These guidelines are limited by the low quality evidence which showed that emergency laparoscopic sigmoidectomy for the treatment of perforated diverticulitis with generalised peritonitis is feasible. These studies occurred in selected patients and in experienced units and are not generalizable to all centers. High-quality prospective or randomised studies are needed to demonstrate benefits of acute laparoscopic sigmoidectomy compared to open sigmoidectomy for perforated diverticulitis.
  1. 21)

    Damage control surgery strategy may be suggested for clinically unstable patients with diverticular peritonitis (severe sepsis/septic shock) (Recommendation 1 B).


In an unstable patients with diverticular peritonitis ‘damage control surgery’ has become a valuable technique in the last years [79]. Damage control with lavage, limited bowel resection, laparostomy, and scheduled second-look operation represents a feasible strategy in patients with perforated diverticulitis (Hinchey III and IV) to enhance sepsis control and improve rate of anastomosis.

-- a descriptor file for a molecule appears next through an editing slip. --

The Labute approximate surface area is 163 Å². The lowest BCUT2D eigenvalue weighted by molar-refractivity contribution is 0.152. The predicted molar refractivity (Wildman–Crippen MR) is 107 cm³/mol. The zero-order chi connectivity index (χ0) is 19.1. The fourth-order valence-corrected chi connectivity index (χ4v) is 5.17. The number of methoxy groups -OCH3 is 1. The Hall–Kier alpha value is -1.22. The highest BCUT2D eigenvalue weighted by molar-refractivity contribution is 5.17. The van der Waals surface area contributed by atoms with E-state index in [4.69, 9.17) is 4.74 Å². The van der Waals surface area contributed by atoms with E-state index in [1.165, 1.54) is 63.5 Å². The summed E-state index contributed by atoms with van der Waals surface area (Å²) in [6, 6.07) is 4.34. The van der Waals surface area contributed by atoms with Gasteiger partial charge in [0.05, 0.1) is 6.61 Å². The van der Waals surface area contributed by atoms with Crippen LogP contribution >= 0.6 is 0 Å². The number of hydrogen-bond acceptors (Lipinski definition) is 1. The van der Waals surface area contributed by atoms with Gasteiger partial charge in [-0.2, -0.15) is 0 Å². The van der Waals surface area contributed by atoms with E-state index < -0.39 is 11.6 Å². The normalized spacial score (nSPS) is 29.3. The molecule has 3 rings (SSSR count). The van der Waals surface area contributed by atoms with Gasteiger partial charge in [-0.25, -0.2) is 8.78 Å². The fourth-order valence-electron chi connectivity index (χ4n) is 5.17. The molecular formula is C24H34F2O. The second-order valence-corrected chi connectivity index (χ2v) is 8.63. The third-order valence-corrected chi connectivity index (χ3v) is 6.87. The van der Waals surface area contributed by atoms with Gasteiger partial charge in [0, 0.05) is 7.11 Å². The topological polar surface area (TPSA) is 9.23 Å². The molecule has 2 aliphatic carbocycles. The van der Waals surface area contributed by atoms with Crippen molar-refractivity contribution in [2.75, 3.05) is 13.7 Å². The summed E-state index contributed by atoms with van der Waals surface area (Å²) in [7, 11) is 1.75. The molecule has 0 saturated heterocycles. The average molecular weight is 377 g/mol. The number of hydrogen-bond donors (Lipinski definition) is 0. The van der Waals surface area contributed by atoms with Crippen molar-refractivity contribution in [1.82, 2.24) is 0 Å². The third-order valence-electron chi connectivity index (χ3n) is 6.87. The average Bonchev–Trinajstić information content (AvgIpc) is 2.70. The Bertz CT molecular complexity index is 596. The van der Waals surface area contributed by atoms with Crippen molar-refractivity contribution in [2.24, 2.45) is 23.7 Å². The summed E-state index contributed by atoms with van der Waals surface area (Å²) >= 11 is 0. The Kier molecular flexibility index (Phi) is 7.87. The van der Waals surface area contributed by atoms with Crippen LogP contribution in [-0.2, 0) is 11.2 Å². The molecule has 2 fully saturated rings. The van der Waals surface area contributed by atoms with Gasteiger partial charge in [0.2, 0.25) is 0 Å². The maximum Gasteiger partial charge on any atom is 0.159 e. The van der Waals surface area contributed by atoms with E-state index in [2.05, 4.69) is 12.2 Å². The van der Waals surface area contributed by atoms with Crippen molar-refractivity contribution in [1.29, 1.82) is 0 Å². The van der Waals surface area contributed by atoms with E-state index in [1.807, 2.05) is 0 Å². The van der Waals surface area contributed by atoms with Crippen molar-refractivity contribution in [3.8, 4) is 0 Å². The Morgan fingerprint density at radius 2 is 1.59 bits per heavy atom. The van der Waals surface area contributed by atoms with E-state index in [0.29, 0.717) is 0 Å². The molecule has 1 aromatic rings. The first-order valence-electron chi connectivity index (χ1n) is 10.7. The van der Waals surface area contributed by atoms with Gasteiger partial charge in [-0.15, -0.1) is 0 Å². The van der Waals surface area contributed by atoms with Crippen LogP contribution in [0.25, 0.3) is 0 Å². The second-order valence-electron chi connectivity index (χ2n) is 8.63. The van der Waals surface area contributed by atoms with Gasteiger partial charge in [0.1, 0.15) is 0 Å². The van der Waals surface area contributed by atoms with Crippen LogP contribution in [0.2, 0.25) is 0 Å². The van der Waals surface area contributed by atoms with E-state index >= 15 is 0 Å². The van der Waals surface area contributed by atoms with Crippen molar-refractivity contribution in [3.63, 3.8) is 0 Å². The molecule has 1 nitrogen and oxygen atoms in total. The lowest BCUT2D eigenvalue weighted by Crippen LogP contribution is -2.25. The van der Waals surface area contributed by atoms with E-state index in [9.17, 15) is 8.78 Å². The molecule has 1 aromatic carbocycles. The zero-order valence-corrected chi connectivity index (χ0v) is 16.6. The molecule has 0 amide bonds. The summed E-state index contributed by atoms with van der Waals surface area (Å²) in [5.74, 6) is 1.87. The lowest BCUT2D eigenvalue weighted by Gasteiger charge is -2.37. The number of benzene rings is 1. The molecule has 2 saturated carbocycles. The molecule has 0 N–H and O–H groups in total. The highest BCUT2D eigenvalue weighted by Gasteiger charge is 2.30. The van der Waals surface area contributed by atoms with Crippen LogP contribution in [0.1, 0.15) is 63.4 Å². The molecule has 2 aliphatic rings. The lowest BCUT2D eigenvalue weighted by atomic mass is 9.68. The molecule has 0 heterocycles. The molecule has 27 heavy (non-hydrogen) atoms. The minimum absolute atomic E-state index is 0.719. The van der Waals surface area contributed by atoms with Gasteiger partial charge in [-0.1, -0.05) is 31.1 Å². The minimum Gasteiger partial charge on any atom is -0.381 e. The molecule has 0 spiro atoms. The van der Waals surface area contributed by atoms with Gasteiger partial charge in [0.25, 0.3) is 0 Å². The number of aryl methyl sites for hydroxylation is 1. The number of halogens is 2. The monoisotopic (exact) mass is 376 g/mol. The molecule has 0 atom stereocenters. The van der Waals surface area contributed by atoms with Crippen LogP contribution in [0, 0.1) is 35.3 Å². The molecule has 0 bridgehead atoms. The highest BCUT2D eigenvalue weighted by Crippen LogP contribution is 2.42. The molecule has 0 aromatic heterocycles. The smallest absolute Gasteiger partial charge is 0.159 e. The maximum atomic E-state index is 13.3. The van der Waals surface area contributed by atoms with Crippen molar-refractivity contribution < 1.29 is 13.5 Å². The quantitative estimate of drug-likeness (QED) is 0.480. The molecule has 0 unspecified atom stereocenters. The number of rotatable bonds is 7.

Generalized diverticular peritonitis is a life-threatening condition requiring prompt emergency operation. To improve outcome and reduce the rate of colostomy formation, a new algorithm with damage control operation, lavage, limited closure of perforation, and second look surgery to restore intestinal continuity was developed in recent years [80, 81]. Critically ill patients (patients with severe sepsis and septic shock) present with hypotension and myocardial depression, combined with coagulopathy. These patients, who are hemodynamically unstable, are not optimal candidates for immediate complex operative interventions. After initial surgery, which should be limited to source control e.g. primary closure of the perforation, the patient is taken to the ICU for physiologic optimization. This strategy may delay bowel anastomosis [81] and potentially avoid stoma formation.